The attorney representing a woman who filed a lawsuit against Logansport Mayor Ted Franklin and city council regarding the city’s ongoing power plant project states city officials have falsified two pieces of legislation, according to court records, a claim the city’s attorneys say is based on conjecture and improperly timed.
In March, Logansport attorney Jim Brugh filed the suit on behalf of Julie Kitchell, a Logansport resident. The suit claims the city engaged in the process of developing a public-private agreement with Pyrolyzer LLC to develop a new power plant before adopting an ordinance authorizing it to do so.
Cass County Superior Court II dismissed the case in April. Brugh has since filed an appeal in the Indiana Court of Appeals and attorneys representing the city have countered with a filing in the state supreme court.
A recent affidavit filed by Brugh in Cass Superior Court II states the ordinance and resolution authorizing the city to engage in negotiations for the development of the power plant were falsified by Franklin and Logansport Clerk-Treasurer Carol Sue Hayworth.
In the affidavit, Brugh writes he visited Hayworth’s office March 13 to acquire copies of the ordinance and resolution. The copies of the documents attached to the affidavit indicate Logansport City Council President Joe Buck had signed the resolution, but not the ordinance, and that Franklin had yet to sign either of them. Brugh goes on to state he requested copies of the documents after they had all been signed.
Brugh continues by citing a provision in Indiana Code that states a mayor must sign an ordinance within 10 days or else it is considered vetoed. The ordinance and resolution in question were passed March 4, meaning March 14 would have been the 10th day.
Brugh then writes he received a letter from Hayworth dated March 18 attached with copies of the ordinance and resolution, both signed by Buck and Franklin. The dates on their signatures read March 4. Brugh called into question how that could be possible if on March 13 the only documents available to Brugh were those that had yet to be properly signed.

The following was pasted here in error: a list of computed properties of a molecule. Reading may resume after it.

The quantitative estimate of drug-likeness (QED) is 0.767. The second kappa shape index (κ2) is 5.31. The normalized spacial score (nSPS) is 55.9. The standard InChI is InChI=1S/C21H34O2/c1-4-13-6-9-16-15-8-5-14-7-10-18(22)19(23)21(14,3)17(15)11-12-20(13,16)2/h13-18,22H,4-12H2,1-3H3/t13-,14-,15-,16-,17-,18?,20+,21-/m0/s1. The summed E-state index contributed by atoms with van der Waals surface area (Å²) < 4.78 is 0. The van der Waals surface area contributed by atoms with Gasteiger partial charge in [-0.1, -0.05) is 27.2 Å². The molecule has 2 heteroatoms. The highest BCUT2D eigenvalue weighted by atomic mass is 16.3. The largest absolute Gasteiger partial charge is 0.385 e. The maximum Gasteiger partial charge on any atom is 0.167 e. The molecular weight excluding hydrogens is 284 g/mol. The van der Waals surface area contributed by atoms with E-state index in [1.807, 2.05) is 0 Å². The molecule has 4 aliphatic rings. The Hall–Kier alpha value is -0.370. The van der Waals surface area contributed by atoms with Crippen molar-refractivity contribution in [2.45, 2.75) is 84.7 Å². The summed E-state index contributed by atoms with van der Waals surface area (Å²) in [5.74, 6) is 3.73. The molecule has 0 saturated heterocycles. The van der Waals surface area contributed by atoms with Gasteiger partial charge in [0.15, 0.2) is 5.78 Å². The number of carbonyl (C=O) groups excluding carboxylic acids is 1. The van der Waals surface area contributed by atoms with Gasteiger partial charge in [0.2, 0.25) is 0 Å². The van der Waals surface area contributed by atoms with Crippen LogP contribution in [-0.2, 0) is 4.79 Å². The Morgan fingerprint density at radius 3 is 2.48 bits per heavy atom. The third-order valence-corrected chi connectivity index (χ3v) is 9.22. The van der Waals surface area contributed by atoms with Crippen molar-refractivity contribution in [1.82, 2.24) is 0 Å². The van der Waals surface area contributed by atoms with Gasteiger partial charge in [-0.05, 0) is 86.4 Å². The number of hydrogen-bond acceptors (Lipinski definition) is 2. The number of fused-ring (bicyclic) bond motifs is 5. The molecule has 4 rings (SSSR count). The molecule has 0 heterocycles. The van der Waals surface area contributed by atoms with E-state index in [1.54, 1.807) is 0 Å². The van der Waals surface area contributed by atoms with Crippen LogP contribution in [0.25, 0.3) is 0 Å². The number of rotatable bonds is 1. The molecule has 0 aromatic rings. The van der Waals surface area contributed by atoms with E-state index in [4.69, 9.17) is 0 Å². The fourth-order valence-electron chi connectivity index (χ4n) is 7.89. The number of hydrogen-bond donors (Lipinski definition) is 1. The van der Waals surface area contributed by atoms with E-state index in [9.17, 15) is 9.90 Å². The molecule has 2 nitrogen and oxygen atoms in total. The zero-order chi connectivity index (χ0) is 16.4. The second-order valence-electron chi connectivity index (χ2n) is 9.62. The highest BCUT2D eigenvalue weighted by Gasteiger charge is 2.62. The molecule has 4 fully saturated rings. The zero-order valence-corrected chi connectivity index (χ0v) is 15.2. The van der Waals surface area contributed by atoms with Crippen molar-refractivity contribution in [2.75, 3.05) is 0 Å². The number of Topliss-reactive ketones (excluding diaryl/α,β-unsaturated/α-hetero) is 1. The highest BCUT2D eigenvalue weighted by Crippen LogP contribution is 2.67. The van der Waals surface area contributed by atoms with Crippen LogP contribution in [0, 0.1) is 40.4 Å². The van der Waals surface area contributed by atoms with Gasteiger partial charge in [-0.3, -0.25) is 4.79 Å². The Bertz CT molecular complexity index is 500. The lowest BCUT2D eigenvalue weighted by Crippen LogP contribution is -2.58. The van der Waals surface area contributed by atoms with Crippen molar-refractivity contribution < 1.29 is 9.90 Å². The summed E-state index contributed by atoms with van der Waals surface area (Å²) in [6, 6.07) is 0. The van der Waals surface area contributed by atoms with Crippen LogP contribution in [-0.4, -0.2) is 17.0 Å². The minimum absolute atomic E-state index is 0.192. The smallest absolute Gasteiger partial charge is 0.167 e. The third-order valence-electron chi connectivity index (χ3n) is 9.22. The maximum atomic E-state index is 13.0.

“The documents were not signed on March 4; the Clerk and the Mayor have backdated the documents,” Brugh writes, adding that the ordinance and resolution should be considered void under Indiana Code because Franklin failed to sign them within 10 days.
“I sign hundreds of documents a week,” Franklin said in an interview responding to the claims. “I don’t have a photographic memory. The record reflects it was signed on March fourth so I have to assume I signed it on March fourth.”
Hayworth did not respond to a request for comment.
Mark Crandley, representing Franklin in the lawsuit, and John Molitor, representing city council, responded to Brugh’s claims with a filing of their own. In it they request Cass Superior Court II strike the affidavit, as the court has already dismissed the case.
Writing that Brugh’s submission “offers nothing but conjecture that the documents were ‘backdated’,” Crandley and Molitor go on to state, “If Kitchell wanted to litigate these issues, it was her counsel’s obligation to present them in her complaint or at some point before the court entered a final judgement.”
It is possible the court could find merit in Brugh’s argument however, in which case the case could be reopened.
Should this occur, Molitor and Crandley go on to state in their motion that Brugh be disqualified from continuing to represent Kitchell. Their motion mentions the Indiana Rules of Professional Conduct, which guides attorneys, part of which states a lawyer cannot litigate a case in which the lawyer becomes a witness. There are exceptions to this rule, which the attorneys go on to write do not apply to the suit.
“Mr. Brugh is in the wrong place, at the wrong time and is the wrong guy to bring this argument,” Molitor said in an interview.
When asked about Brugh’s argument itself, Molitor dismissed it as without validity.
“As I understand it, [the ordinance and resolution] say they were signed on the same day they were passed,” Molitor said. “There isn’t any indication as to how Mr. Brugh would know when else it would have been signed.
“I don’t know if the signed copy didn’t get into the clerk-treasurer’s office when Brugh wanted it or what,” Molitor continued. “In the long run, it doesn’t matter. The only record that exists shows it was signed the night it was passed.”
Mitchell Kirk is a staff reporter at the Pharos-Tribune. He can be reached at 574-732-5130 or firstname.lastname@example.org.